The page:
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Untimely Birth

UNTIMELY BIRTH (נֵ֫פֶל, H5878, abortion, from verb “to fall”; ἔκτρωμα, G1765, abortion, abortive birth).

1. The word occurs three times in the OT (Job 3:16; Ps 58:8; Eccl 6:3), and refers to the fetus which comes lifeless from the mother’s womb. The thought appears in Num 12:12 (where in LXX ἔκτρωμα, G1765, occurs for כַּמֵּ֑ת), Aaron’s plea that the leprous Miriam may not be as a dead thing, coming out of its mother’s womb with half of its flesh consumed, i.e., like a still-born child coming into the world half decomposed (KD, in loc.).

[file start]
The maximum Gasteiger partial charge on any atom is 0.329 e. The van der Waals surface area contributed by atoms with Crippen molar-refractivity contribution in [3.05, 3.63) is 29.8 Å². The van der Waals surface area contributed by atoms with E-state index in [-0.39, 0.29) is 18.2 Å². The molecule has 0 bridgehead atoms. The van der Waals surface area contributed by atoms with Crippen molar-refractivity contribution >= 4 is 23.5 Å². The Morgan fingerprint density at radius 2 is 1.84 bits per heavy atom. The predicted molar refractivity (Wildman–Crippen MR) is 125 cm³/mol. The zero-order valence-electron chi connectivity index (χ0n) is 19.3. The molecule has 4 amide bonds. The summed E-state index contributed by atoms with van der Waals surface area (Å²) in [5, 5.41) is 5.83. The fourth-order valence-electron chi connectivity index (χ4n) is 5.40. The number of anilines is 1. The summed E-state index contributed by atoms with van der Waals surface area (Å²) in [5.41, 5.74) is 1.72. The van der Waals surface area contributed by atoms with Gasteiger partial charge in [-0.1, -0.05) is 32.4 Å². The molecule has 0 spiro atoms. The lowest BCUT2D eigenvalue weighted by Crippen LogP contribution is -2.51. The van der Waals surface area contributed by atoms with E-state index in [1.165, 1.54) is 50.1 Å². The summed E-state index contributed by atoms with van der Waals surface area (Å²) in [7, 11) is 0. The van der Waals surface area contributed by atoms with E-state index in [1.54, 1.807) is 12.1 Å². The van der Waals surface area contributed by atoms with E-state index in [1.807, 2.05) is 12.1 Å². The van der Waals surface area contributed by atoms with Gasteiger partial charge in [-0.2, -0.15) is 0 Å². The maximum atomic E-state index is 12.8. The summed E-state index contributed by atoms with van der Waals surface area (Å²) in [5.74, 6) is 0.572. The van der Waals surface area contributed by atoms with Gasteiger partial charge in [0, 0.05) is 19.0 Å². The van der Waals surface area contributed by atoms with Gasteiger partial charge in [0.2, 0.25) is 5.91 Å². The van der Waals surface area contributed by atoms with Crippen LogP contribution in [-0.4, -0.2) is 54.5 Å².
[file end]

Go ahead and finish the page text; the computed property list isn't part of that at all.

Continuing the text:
2. The classic fig. reference is Paul’s self-derogation in 1 Corinthians 15:8, where Paul, as the last to whom the risen Lord appeared, likens himself to an ἔκτρωμα, G1765, &--;an abortion—“the decisive feature is the abnormal time of birth, and the unfinished form of one thus born” (TWNT, II, 465); “born out of due season” (KJV), “untimely birth” (ASV, RSV), “monstrous birth” (NEB). The meaning is not “late-born,” or late in becoming an apostle, which is expressed by the earlier phrase: ἔσχατον πάντων “last of all.” ̓Εσχατον rather suggests “abortive birth,” by which Paul means, as is evident from his explanation in v. 9, that because he persecuted the Church of God he was an apostle inferior to, and less worthy than, the other apostles, as the abortive child is behind the one born mature (Meyer, Thayer, in loc.). Paul’s sense of high privilege for the honor of seeing the risen Christ makes him painfully aware of his unworthiness for having once persecuted the Church. What he is and has accomplished is attributable not to himself, but to God’s grace (1 Cor 15:10).